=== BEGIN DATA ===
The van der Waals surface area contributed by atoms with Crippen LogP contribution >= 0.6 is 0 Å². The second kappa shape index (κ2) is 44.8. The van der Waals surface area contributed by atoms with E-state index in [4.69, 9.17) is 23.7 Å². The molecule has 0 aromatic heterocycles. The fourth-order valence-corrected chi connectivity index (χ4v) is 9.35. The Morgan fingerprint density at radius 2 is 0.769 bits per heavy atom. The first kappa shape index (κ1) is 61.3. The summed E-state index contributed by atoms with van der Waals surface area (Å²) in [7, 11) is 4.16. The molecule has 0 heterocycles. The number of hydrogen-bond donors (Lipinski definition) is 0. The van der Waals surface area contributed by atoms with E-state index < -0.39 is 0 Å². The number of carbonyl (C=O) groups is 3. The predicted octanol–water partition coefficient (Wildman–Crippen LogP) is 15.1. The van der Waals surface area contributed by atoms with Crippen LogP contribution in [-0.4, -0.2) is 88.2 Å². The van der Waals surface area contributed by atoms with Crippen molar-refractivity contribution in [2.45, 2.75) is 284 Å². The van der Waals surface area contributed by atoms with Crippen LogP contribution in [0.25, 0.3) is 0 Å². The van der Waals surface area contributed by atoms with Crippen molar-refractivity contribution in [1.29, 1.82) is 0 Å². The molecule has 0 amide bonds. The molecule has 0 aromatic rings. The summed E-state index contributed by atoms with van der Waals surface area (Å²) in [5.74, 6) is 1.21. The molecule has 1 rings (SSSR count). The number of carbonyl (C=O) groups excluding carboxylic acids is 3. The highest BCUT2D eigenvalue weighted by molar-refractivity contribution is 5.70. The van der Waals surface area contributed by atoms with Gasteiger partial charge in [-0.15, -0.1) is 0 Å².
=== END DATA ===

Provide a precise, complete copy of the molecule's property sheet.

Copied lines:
The van der Waals surface area contributed by atoms with Crippen LogP contribution >= 0.6 is 0 Å². The second kappa shape index (κ2) is 44.8. The van der Waals surface area contributed by atoms with E-state index in [4.69, 9.17) is 23.7 Å². The molecule has 0 aromatic heterocycles. The fourth-order valence-corrected chi connectivity index (χ4v) is 9.35. The Morgan fingerprint density at radius 2 is 0.769 bits per heavy atom. The first kappa shape index (κ1) is 61.3. The summed E-state index contributed by atoms with van der Waals surface area (Å²) in [7, 11) is 4.16. The molecule has 0 heterocycles. The number of hydrogen-bond donors (Lipinski definition) is 0. The van der Waals surface area contributed by atoms with E-state index < -0.39 is 0 Å². The number of carbonyl (C=O) groups is 3. The predicted octanol–water partition coefficient (Wildman–Crippen LogP) is 15.1. The van der Waals surface area contributed by atoms with Crippen LogP contribution in [-0.4, -0.2) is 88.2 Å². The van der Waals surface area contributed by atoms with Crippen molar-refractivity contribution in [2.45, 2.75) is 284 Å². The van der Waals surface area contributed by atoms with Crippen LogP contribution in [0.25, 0.3) is 0 Å². The van der Waals surface area contributed by atoms with Crippen molar-refractivity contribution in [1.29, 1.82) is 0 Å². The molecule has 0 amide bonds. The molecule has 0 aromatic rings. The summed E-state index contributed by atoms with van der Waals surface area (Å²) in [5.74, 6) is 1.21. The molecule has 1 rings (SSSR count). The number of carbonyl (C=O) groups excluding carboxylic acids is 3. The highest BCUT2D eigenvalue weighted by molar-refractivity contribution is 5.70. The van der Waals surface area contributed by atoms with Gasteiger partial charge in [-0.15, -0.1) is 0 Å².